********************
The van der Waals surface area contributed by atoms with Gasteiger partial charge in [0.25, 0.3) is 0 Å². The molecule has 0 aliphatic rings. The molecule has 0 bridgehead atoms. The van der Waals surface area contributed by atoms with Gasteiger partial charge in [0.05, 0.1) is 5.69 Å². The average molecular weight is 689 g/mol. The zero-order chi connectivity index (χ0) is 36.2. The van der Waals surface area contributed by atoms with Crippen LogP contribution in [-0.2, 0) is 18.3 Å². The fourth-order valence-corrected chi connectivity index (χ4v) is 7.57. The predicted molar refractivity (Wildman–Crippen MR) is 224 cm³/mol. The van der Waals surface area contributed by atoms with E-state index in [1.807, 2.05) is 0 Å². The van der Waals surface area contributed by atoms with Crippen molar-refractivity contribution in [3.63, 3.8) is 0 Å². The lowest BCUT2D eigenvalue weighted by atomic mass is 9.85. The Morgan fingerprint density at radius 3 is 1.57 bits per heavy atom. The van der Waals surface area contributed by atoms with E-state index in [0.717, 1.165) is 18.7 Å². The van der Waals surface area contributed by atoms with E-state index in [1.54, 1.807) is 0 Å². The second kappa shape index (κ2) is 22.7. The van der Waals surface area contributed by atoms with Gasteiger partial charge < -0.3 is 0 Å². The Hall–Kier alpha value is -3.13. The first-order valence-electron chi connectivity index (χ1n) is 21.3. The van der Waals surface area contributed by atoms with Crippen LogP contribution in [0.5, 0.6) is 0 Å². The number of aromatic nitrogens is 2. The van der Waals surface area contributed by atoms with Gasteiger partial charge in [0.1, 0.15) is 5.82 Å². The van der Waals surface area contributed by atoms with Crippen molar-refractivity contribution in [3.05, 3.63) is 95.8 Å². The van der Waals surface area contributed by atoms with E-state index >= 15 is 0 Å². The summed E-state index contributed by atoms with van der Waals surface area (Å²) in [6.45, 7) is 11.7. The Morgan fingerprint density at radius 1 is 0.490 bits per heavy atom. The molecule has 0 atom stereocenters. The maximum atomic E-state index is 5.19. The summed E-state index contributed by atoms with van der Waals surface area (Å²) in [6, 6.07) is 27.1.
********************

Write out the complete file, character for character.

The van der Waals surface area contributed by atoms with Gasteiger partial charge in [0.25, 0.3) is 0 Å². The molecule has 0 aliphatic rings. The molecule has 0 bridgehead atoms. The van der Waals surface area contributed by atoms with Gasteiger partial charge in [0.05, 0.1) is 5.69 Å². The average molecular weight is 689 g/mol. The zero-order chi connectivity index (χ0) is 36.2. The van der Waals surface area contributed by atoms with Crippen LogP contribution in [-0.2, 0) is 18.3 Å². The fourth-order valence-corrected chi connectivity index (χ4v) is 7.57. The predicted molar refractivity (Wildman–Crippen MR) is 224 cm³/mol. The van der Waals surface area contributed by atoms with E-state index in [1.807, 2.05) is 0 Å². The van der Waals surface area contributed by atoms with Crippen molar-refractivity contribution in [3.63, 3.8) is 0 Å². The lowest BCUT2D eigenvalue weighted by atomic mass is 9.85. The Morgan fingerprint density at radius 3 is 1.57 bits per heavy atom. The van der Waals surface area contributed by atoms with E-state index in [0.717, 1.165) is 18.7 Å². The van der Waals surface area contributed by atoms with E-state index in [1.54, 1.807) is 0 Å². The second kappa shape index (κ2) is 22.7. The van der Waals surface area contributed by atoms with Gasteiger partial charge < -0.3 is 0 Å². The Hall–Kier alpha value is -3.13. The first-order valence-electron chi connectivity index (χ1n) is 21.3. The van der Waals surface area contributed by atoms with Crippen LogP contribution in [0.5, 0.6) is 0 Å². The number of aromatic nitrogens is 2. The van der Waals surface area contributed by atoms with Gasteiger partial charge in [0.1, 0.15) is 5.82 Å². The van der Waals surface area contributed by atoms with Crippen molar-refractivity contribution in [3.05, 3.63) is 95.8 Å². The van der Waals surface area contributed by atoms with E-state index >= 15 is 0 Å². The summed E-state index contributed by atoms with van der Waals surface area (Å²) in [6.45, 7) is 11.7. The Morgan fingerprint density at radius 1 is 0.490 bits per heavy atom. The molecule has 0 atom stereocenters. The maximum atomic E-state index is 5.19. The summed E-state index contributed by atoms with van der Waals surface area (Å²) in [6, 6.07) is 27.1.